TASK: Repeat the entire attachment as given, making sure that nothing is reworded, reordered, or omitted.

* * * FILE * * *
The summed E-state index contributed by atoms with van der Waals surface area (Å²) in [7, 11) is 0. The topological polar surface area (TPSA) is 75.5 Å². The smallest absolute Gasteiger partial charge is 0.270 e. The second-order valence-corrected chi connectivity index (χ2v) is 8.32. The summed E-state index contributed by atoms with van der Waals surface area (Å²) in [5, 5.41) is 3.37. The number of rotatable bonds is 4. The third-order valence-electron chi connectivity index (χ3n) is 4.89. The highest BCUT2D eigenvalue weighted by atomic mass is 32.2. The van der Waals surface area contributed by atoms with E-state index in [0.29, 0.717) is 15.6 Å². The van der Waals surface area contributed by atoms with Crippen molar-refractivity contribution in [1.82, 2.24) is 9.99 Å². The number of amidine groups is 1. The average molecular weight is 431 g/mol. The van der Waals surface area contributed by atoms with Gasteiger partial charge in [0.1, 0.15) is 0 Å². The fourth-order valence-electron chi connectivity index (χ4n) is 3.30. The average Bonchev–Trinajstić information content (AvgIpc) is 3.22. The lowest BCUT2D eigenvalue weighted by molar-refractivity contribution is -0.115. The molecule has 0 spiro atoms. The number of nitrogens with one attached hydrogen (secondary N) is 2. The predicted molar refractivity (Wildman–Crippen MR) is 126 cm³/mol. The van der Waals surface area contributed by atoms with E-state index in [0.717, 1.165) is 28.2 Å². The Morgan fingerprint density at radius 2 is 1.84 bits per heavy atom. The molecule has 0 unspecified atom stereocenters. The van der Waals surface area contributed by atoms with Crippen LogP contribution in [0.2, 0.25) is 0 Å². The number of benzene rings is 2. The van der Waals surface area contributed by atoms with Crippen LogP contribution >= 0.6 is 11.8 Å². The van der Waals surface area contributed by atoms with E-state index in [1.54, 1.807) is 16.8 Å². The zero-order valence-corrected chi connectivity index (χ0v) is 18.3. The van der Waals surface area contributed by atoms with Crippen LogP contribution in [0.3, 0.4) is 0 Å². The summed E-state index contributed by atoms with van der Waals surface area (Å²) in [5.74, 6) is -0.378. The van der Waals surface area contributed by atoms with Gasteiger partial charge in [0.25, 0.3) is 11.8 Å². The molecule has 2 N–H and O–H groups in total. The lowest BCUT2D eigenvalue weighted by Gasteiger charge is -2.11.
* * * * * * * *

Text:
The summed E-state index contributed by atoms with van der Waals surface area (Å²) in [7, 11) is 0. The topological polar surface area (TPSA) is 75.5 Å². The smallest absolute Gasteiger partial charge is 0.270 e. The second-order valence-corrected chi connectivity index (χ2v) is 8.32. The summed E-state index contributed by atoms with van der Waals surface area (Å²) in [5, 5.41) is 3.37. The number of rotatable bonds is 4. The third-order valence-electron chi connectivity index (χ3n) is 4.89. The highest BCUT2D eigenvalue weighted by atomic mass is 32.2. The van der Waals surface area contributed by atoms with E-state index in [0.29, 0.717) is 15.6 Å². The van der Waals surface area contributed by atoms with Crippen molar-refractivity contribution in [1.82, 2.24) is 9.99 Å². The number of amidine groups is 1. The average molecular weight is 431 g/mol. The van der Waals surface area contributed by atoms with Gasteiger partial charge in [0.1, 0.15) is 0 Å². The fourth-order valence-electron chi connectivity index (χ4n) is 3.30. The average Bonchev–Trinajstić information content (AvgIpc) is 3.22. The lowest BCUT2D eigenvalue weighted by molar-refractivity contribution is -0.115. The molecule has 0 spiro atoms. The number of nitrogens with one attached hydrogen (secondary N) is 2. The predicted molar refractivity (Wildman–Crippen MR) is 126 cm³/mol. The van der Waals surface area contributed by atoms with E-state index in [0.717, 1.165) is 28.2 Å². The Morgan fingerprint density at radius 2 is 1.84 bits per heavy atom. The molecule has 0 unspecified atom stereocenters. The van der Waals surface area contributed by atoms with Crippen LogP contribution in [0.2, 0.25) is 0 Å². The number of benzene rings is 2. The van der Waals surface area contributed by atoms with Crippen LogP contribution >= 0.6 is 11.8 Å². The van der Waals surface area contributed by atoms with E-state index in [1.54, 1.807) is 16.8 Å². The zero-order valence-corrected chi connectivity index (χ0v) is 18.3. The van der Waals surface area contributed by atoms with Crippen LogP contribution in [0.3, 0.4) is 0 Å². The summed E-state index contributed by atoms with van der Waals surface area (Å²) in [5.74, 6) is -0.378. The van der Waals surface area contributed by atoms with Gasteiger partial charge in [0.25, 0.3) is 11.8 Å². The molecule has 2 N–H and O–H groups in total. The lowest BCUT2D eigenvalue weighted by Gasteiger charge is -2.11.